On Thursday, May 4, 2017, at around 12:30 AM, I noticed fire balls dropping from the sky. Not really from the sky, but from the 6th Floor apartment, 4 floors above me. Next thing I knew, there was a fireman in my apartment, who promptly knocked out two of my windows and sent my window air conditioner to the street below. Apparently, fire balls had landed in it and he was afraid of an electrical fire starting in my apartment (which couldn't have happened since it wasn't plugged in).

I've often wondered what I would try to save in the event of a fire and now I know. I tried to save my computer, forgetting that all I had to do was grab the external drive that everything is backed up to. When I couldn't detach the computer from the WiFi router, I had to put in on the floor and leave it to the water that was now pouring from the ceiling. In the end, I rescued my sunglasses, my phone, and purse, oh yes, and myself.

We were allowed back in the building at around 3:00 AM, the Sanitation Department showed up and immediately cleaned the street up, and one fire truck remained for a few more hours to make sure the fire was completely out. The couple in the apartment where the fire began had minor injuries, as did two firemen.
My Workspace on May 5, 2017
In the end, I had water damage in my bedroom/workspace and in my bathroom. I was lucky and I know it. The people on the 3rd, 4th, and 5th floor are really in bad shape, as is the 1st floor and of course, the 6th floor apartment is totaled.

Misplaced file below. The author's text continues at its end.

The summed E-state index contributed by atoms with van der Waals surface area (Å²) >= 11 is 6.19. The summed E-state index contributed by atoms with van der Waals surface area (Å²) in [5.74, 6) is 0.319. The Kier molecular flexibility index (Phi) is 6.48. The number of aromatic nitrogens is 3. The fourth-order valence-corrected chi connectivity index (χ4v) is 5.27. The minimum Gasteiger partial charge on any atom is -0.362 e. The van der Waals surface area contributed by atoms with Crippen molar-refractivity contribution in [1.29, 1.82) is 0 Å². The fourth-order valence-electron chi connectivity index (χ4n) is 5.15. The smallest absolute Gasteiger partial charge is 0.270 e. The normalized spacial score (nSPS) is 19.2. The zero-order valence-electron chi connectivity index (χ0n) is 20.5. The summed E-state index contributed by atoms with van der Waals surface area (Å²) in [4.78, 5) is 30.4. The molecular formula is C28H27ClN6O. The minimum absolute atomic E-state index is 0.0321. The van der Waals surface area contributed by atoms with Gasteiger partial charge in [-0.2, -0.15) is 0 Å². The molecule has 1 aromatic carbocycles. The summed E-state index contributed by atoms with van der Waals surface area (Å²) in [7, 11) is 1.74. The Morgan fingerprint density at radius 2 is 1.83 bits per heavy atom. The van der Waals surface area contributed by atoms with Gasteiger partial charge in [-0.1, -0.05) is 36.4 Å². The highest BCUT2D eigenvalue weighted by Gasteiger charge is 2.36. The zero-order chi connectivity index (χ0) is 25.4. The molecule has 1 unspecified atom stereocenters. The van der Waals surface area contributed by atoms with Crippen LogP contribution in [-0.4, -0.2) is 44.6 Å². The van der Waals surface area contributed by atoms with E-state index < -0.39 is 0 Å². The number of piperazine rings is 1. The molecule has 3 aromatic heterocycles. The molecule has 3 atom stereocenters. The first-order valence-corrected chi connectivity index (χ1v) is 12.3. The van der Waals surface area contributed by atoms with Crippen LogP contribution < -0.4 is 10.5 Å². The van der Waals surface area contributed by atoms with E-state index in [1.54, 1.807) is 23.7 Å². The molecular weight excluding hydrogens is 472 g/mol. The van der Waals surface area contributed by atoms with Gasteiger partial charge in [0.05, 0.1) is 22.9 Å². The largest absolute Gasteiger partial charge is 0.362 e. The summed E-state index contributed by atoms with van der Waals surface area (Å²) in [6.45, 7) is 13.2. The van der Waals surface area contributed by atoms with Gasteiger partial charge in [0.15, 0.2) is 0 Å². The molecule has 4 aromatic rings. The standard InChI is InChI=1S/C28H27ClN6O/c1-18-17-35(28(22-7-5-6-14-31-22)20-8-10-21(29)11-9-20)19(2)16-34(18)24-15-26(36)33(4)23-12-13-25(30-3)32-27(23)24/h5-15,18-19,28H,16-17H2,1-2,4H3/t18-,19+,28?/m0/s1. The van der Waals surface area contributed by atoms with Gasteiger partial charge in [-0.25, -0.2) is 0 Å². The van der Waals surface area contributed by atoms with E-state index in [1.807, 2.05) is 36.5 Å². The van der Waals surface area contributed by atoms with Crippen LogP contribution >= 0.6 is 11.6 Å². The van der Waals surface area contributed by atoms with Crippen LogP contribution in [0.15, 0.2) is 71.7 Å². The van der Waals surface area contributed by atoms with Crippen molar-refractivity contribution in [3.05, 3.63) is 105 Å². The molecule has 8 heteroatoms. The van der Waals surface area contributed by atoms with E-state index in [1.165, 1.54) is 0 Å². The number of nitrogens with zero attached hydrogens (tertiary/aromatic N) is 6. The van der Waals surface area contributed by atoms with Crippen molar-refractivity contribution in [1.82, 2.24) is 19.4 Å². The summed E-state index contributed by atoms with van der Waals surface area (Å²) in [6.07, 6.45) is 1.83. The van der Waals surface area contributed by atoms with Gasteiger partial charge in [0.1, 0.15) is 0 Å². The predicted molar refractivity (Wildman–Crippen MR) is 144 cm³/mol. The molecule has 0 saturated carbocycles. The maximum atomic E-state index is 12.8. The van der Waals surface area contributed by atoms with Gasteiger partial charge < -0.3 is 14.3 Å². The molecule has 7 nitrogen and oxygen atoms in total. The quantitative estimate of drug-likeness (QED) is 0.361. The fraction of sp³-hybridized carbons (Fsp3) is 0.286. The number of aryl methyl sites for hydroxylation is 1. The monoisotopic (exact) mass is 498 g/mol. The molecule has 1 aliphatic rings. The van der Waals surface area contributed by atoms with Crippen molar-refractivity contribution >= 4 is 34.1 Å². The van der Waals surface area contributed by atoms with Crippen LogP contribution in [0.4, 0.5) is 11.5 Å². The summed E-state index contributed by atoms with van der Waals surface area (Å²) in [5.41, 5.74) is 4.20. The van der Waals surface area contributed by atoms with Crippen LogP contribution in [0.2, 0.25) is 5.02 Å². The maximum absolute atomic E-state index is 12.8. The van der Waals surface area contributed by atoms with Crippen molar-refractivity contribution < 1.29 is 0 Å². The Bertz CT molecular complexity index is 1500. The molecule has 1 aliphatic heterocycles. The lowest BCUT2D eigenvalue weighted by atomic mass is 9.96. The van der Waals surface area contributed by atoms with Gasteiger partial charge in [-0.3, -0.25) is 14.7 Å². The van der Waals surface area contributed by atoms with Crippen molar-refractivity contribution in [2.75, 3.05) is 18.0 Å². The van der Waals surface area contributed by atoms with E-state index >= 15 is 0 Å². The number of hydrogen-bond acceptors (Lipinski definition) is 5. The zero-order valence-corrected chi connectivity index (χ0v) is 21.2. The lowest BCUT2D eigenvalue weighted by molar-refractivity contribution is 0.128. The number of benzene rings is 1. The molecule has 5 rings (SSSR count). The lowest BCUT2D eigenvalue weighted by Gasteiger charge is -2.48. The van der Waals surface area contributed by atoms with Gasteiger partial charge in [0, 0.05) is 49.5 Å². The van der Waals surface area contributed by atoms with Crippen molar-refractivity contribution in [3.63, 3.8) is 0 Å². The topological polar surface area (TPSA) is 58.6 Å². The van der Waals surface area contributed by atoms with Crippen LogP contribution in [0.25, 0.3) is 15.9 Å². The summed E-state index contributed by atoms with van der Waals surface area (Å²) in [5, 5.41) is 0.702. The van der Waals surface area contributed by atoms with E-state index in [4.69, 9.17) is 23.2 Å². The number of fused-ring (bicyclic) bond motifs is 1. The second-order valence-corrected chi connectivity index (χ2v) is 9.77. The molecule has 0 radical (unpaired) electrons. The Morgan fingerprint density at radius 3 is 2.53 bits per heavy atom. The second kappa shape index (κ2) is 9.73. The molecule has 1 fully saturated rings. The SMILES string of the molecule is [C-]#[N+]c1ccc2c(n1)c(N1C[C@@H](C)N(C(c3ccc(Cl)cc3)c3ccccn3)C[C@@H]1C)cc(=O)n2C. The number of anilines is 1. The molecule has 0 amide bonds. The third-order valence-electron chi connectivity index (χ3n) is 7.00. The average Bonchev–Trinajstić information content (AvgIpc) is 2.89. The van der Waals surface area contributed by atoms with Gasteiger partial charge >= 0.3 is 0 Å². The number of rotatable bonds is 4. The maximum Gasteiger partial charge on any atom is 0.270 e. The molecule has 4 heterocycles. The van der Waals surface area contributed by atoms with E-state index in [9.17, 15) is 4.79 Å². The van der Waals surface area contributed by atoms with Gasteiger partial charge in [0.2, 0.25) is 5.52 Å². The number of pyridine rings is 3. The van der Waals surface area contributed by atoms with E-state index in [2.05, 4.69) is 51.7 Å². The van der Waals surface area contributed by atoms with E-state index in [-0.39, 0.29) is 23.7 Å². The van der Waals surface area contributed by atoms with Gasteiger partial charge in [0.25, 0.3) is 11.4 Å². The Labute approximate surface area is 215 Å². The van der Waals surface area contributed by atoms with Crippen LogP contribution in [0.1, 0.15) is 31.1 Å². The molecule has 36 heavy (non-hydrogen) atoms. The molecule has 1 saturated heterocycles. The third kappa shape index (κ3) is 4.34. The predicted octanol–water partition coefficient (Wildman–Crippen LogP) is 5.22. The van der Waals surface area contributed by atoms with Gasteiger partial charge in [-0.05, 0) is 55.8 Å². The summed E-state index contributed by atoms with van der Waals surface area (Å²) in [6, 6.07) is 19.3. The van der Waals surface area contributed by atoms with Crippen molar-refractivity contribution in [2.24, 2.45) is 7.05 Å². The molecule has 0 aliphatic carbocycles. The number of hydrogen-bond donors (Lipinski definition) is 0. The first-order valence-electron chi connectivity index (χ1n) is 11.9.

My Workspace and Bathroom Ceiling Now
I have to say, I was totally impressed by the speed and efficiency with which the FDNY worked. They've been in the building before to do inspections and a few false alarms, and they have always been so courteous and friendly and that night was no different. The firehouse that serves my neighborhood, FDNY Engine 22, Ladder 13, Battalion 10, is called the Pride of Yorkville and they certainly are.

And the computer I tried to save? Putting it on the floor turned out to be the best thing I could have done. It works just fine, though I can't say the same about the keyboard, which did get pretty wet and is a little on the wonky side right now. If I had left the computer on the desk, it would have been ruined by the water coming down from the ceiling. Last week, I used my cell phone to connect it to the Internet, using the Personal Hotspot, but that eats up your data fast and I don't have that much to begin with, so ultimately, I detached the router, and reattached to the living room cable and got my WiFi up and running again.